New York Parents Condemn Klein’s Education Policies

Reprinted below are three letters by New York parents on the education policies implemented in the New York City public education system under Schools Chancellor, Joel Klein. They present an entirely different perspective on these policies than that heralded by the Federal Education Minister, Julia Gillard.

The letters were originally published on the New York Public School Parents Blog on 10 November in response to revelations that Klein is being considered for the position of US Secretary of Education under Barack Obama.

The Department of Education under Joel Klein has been run like a ruthless dictatorship – with no input from parents or educators, and no thought of how the policies he has imposed on our schools have been destructive to our children and their futures.

He has consistently ignored the crisis of overcrowding in our schools, that in many neighbourhoods has gotten worse because of rampant residential development, as well as a result of his insistence to insert hundreds of new charter schools and small schools into existing, overcrowded school buildings.

In a recent survey, half of all principals say that the overcrowding creates unsafe conditions for students or staff, 29% said that lunch starts at 10:30 AM or earlier, 25% said that they have lost their art or music rooms in recent years, and 18% said they had classrooms with no windows. Thousands of children are being given special services in hallways or in closets.

He has put almost no effort in building new schools, and under this administration, twice as many new seats have been created in new stadiums than schools. The city’s investment in school construction as a percent of its total capital spending is at an historic low, and will drop even more precipitously in the future, if the DOE’s proposed school capital plan goes through.

Joel Klein has refused to reduce class size, despite repeated audits and reports from the State Comptroller’s office and the State Education Department showing how under his administration, hundreds of millions of state dollars meant to provide smaller classes to NYC students have been misused. As a result, 86% of NYC principals in a recent survey have said they are unable to provide a quality education because of excessive class sizes.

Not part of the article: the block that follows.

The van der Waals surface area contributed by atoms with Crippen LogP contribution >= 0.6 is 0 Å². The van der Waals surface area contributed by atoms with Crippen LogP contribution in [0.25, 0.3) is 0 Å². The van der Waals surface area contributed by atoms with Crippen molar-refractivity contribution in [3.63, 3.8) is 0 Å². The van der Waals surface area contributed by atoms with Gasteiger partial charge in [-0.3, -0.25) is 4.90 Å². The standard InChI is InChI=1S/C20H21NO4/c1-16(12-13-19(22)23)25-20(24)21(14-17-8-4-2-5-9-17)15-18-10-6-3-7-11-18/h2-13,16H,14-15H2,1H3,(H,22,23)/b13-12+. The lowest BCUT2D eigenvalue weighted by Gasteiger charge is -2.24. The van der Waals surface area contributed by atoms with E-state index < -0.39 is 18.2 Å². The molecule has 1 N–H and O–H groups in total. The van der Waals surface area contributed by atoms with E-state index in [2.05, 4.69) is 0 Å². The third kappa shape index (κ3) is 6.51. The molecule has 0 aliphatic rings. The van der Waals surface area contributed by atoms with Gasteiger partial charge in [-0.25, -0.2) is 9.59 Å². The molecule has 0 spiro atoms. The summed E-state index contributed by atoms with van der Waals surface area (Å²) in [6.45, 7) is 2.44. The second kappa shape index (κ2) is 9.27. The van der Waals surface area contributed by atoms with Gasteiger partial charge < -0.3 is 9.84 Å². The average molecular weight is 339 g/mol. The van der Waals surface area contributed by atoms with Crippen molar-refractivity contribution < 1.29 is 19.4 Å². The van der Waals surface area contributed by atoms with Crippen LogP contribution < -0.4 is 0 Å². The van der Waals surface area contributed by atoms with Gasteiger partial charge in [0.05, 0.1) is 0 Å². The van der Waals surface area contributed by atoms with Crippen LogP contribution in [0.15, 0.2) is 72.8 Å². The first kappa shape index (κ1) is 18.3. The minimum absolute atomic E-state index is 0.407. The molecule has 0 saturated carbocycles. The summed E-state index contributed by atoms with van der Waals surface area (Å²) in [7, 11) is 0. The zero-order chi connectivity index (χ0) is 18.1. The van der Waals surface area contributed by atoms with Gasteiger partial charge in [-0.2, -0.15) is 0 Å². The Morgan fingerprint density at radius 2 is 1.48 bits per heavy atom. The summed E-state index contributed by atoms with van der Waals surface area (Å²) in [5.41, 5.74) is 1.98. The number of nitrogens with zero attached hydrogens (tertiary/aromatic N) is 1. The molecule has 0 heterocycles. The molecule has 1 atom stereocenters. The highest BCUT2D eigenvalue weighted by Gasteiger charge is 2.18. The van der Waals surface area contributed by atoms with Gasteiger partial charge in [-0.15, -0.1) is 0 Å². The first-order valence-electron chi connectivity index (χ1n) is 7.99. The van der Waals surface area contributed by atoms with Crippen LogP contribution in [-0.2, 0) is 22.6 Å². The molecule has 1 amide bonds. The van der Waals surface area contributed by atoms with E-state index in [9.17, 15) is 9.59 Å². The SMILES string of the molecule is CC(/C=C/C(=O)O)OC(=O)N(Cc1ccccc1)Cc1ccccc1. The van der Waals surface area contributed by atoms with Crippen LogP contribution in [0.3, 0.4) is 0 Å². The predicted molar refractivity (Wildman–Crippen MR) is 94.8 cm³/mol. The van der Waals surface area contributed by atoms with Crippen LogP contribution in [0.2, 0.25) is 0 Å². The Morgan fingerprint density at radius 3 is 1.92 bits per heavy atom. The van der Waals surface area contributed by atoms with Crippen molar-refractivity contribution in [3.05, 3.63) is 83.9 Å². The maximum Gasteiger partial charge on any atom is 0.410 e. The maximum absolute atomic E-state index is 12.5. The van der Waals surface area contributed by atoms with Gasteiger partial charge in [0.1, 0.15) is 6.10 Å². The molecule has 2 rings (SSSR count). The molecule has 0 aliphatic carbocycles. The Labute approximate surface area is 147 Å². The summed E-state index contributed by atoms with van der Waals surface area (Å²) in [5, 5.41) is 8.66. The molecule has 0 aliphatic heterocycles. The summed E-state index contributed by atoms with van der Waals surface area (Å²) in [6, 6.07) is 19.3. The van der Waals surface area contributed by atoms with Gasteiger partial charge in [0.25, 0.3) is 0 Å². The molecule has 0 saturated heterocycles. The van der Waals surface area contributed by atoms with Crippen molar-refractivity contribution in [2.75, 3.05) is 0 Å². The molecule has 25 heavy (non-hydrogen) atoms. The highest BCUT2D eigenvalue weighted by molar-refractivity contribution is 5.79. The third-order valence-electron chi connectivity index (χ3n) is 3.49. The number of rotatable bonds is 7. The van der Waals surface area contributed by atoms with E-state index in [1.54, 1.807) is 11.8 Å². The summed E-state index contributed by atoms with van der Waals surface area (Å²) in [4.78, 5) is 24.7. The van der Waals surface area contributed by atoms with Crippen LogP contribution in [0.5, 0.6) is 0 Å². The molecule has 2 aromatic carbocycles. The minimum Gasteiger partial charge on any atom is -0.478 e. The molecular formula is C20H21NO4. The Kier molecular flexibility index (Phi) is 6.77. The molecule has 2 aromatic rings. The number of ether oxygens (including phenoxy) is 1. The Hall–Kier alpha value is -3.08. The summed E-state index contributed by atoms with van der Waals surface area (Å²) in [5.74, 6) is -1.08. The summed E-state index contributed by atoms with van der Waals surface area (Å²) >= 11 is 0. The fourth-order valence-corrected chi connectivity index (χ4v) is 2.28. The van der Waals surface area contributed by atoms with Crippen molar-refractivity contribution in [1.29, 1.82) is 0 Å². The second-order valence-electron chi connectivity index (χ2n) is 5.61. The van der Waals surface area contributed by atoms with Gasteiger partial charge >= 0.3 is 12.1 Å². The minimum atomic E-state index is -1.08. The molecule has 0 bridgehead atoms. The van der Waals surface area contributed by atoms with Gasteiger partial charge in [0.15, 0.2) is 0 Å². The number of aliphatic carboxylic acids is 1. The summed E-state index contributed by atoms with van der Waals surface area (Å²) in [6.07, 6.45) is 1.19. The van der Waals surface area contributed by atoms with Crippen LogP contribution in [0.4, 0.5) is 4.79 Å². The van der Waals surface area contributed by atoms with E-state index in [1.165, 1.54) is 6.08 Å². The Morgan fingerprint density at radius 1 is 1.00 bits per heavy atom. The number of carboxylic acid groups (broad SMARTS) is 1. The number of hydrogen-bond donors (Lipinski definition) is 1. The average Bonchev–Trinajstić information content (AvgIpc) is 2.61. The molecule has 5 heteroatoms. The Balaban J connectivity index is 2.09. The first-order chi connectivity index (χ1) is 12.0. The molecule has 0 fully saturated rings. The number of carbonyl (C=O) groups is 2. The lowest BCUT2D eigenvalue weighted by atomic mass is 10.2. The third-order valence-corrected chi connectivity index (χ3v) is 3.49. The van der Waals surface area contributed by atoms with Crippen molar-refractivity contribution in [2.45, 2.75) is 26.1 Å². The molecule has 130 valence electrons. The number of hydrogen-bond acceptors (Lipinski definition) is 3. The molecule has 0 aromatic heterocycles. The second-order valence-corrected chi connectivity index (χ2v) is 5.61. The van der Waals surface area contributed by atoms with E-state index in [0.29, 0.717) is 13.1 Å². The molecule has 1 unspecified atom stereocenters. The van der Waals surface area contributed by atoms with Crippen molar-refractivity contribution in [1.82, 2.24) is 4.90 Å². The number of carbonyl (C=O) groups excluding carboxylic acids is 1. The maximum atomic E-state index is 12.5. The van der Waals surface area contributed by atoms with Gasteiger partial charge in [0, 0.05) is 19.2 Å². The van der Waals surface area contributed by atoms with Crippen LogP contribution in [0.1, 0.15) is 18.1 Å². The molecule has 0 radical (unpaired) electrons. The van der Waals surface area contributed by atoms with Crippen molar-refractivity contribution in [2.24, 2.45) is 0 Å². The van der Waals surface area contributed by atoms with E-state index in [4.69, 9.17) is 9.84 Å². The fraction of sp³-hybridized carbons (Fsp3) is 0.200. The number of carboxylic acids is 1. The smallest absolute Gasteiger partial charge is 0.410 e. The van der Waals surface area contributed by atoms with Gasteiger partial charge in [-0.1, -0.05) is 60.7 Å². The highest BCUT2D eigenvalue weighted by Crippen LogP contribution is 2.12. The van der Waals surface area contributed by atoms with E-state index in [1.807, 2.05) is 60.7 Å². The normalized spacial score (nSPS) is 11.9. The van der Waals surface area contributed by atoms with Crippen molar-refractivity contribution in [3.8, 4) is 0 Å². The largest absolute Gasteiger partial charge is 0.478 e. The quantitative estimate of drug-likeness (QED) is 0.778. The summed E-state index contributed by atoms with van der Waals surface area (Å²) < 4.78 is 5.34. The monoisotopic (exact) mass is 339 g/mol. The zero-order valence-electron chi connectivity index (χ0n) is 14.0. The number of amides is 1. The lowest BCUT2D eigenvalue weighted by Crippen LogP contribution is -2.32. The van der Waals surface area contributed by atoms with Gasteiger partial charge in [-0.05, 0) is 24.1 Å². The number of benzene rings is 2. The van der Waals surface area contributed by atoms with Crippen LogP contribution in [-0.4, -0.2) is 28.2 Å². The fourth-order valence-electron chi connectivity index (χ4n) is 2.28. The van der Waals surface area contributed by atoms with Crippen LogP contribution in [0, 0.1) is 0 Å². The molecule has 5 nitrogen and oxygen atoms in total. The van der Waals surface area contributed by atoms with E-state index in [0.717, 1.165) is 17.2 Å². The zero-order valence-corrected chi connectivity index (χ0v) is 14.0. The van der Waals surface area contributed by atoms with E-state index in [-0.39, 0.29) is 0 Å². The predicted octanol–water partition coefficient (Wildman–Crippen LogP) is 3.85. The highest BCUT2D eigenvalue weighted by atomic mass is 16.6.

Similarly, he has argued that even under Mayoral control, the Department of Education is not subject to city law, and thus he continues to defy laws passed by the City Council over the Mayor’s veto, requiring him to take measures against bias crimes and bullying in schools, to allow students to bring cell phones to school, and to obey the recycling laws required of every household and business in NYC.

The Chancellor has moved to eliminate the authority of school leadership teams –made up of half parents, half staff – to have decision-making authority over school budgets, contrary to the state law that created these teams. He has continued to shut out parents from having any input whatsoever, at the school, district, or citywide level.

He has spent literally hundreds of millions of dollars on no-bid contracts, and rather than decreasing the bureaucracy, the number of highly paid bureaucrats at Tweed continues to grow—- most of whom have no background in education. To counter a recent article by a Daily News reporter pointing out the personal wealth of many of the top education officials, who are former business executives and corporate consultants, the DOE press office responded in defense that two out of twenty of Klein’s top advisers were long-term educators.

The only educational philosophy of those running the system is based on trying to improve standardized test results, no matter how much cheating and test prep that involves. Whatever the rise in state test scores that has resulted is not matched by improvements in the more reliable national assessments called the NAEPs. In fact, NYC was 11th out of 12 urban school districts in terms of its gains in the NAEPs over the course of this administration, and there has been no closing of the achievement gap in any subject tested.

Indeed, Joel Klein’s insistence on basing all decisions on high-stakes tests has led to racial disparities growing in many areas – with far fewer children of color admitted to gifted programs and to our selective high schools, and a declining number of Black and Hispanic teachers in our teaching force.

In short, he has been a disaster for our schools, and Barack Obama should be forewarned not to name him to any position of authority in his administration – as much as we would like to get rid of him!

Leonie Haimson


The only accomplishment under the Klein administration is the reaffirmation of the fact that we should never have a non-educator be in charge of our education system. Mr. Klein is not an educator but an exemplary student of the Bush School of Public Administration—autocratic, top down (and arrogant) management style, utter disregard of and disdain for stakeholders and constituencies, privatization of public services, competition and monetary rewards as incentives, and the most skillful (and deceitful) use of marketing and PR tactics to advance his agenda are all hallmarks of Mr. Klein’s administration.